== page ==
Hands-On Woodworking: An Argument For the Proper Use of Hand Tools

For several months now, all my woodworking power tools (with the exception of my bandsaw and lathe) have been crammed into the back corner of my shop to make more room for my new passion, hand tool woodwork.

Hand tools

I am a member of the instant generation. I want to do things and I want them done fast. I like things to be easy and to work right the first time I try them. If I’m in a hurry on a home improvement project, of course I am going to pull out my table saw and my power drills and get it done as quickly and efficiently as possible — so I can get back to my “real woodworking.”

Over the past two years, as I’ve delved deeper into the proper use of hand tool in my quest to build fine furniture, my impatience to finish a project as quickly as possible has been replaced for a desire to build things the right way: to build things that will last. Restoring and using antique hand tools has been a huge part of that: old tools are well made and beautifully constructed. One of my favorite craftsmen says “beautiful tools inspire beautiful work,” and I wholeheartedly agree.

Tool Chest

This dovetailed chest was built with the tools inside it and, not only is it a beautiful way to store them, it will last for generations to come.

Pairing power and hand tools

I have been accused by a few people of being a “power tool hater,” however, that couldn’t be farther from the truth. I have all the major woodworking machinery, and frequently use it in conjunction with my hand tools.

I surface two sides with my hand planes, then I use my power planer and jointer to dimension my wood. If I have more than one long rip cut to make, or a succession of crosscuts to make, I will use my table saw or chop saw and clean up the cut with a hand plane. If I have more than one mortise and tenon to cut, I’ll cut the tenons by hand then I’ll use my power mortiser and clean it  up with a nice sharp chisel. When using those tools in conjunction with hand tools, I can produce clean, quality work.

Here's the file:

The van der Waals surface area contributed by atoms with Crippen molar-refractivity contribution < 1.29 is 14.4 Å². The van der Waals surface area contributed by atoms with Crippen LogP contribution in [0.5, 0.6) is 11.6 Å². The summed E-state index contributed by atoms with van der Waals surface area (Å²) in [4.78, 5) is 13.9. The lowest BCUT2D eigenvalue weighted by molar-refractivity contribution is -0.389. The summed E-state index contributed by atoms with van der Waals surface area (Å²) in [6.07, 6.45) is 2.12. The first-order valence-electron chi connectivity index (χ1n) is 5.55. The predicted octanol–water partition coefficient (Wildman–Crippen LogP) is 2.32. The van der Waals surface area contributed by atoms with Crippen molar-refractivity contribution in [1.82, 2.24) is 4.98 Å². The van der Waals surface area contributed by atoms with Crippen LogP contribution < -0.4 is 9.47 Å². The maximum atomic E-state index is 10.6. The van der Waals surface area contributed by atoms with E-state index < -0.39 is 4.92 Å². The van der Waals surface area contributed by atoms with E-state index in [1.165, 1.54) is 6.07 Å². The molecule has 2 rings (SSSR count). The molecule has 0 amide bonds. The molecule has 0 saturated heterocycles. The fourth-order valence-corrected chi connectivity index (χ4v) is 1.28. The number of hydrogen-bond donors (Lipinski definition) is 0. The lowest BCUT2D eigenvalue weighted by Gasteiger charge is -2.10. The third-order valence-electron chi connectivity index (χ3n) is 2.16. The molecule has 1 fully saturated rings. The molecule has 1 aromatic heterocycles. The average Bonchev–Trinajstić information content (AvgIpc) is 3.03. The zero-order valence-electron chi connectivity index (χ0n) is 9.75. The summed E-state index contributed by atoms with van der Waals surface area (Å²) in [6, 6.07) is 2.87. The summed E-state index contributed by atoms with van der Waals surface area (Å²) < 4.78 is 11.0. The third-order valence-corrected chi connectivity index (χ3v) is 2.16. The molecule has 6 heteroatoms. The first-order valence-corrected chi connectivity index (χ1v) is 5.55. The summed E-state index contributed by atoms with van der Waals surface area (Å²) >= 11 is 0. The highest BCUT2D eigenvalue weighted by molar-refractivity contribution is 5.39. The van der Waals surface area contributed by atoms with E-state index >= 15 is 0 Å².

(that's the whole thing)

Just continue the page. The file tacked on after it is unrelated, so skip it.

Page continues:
Limitations of power tools

Power tools have limitations. For example, dimensioning lumber solely with power tools wastes a lot more wood and it is often very difficult to get the same precise results you can when you flatten two sides first with a hand plane and then use the power planer and jointer to dimension your lumber.

Power tools work quickly, so it is a lot easier to make big mistakes when using power tools than hand tools simply due to the amount of time invested. If I draw a line and rip it down on my table saw, the operation is done before I’ve had a chance to second guess my measurement. If I’m sawing down a board by hand, I’m spending several minutes looking at it as I saw down my line, and, more often than not, I’ll catch myself making a mistake before I’ve ruined an entire board.

Handplane and shavings

Accomplishing essentials

There are essential woodworking functions that can’t be done well or even at all using power tools.

While a router and a jig can make strong dovetails, at the end of the day, dovetails are triangles, and router bits are round. There will always be space within the joint of a routered half-blind dovetail that will allow for movement and the inevitable weakening of the joint over time.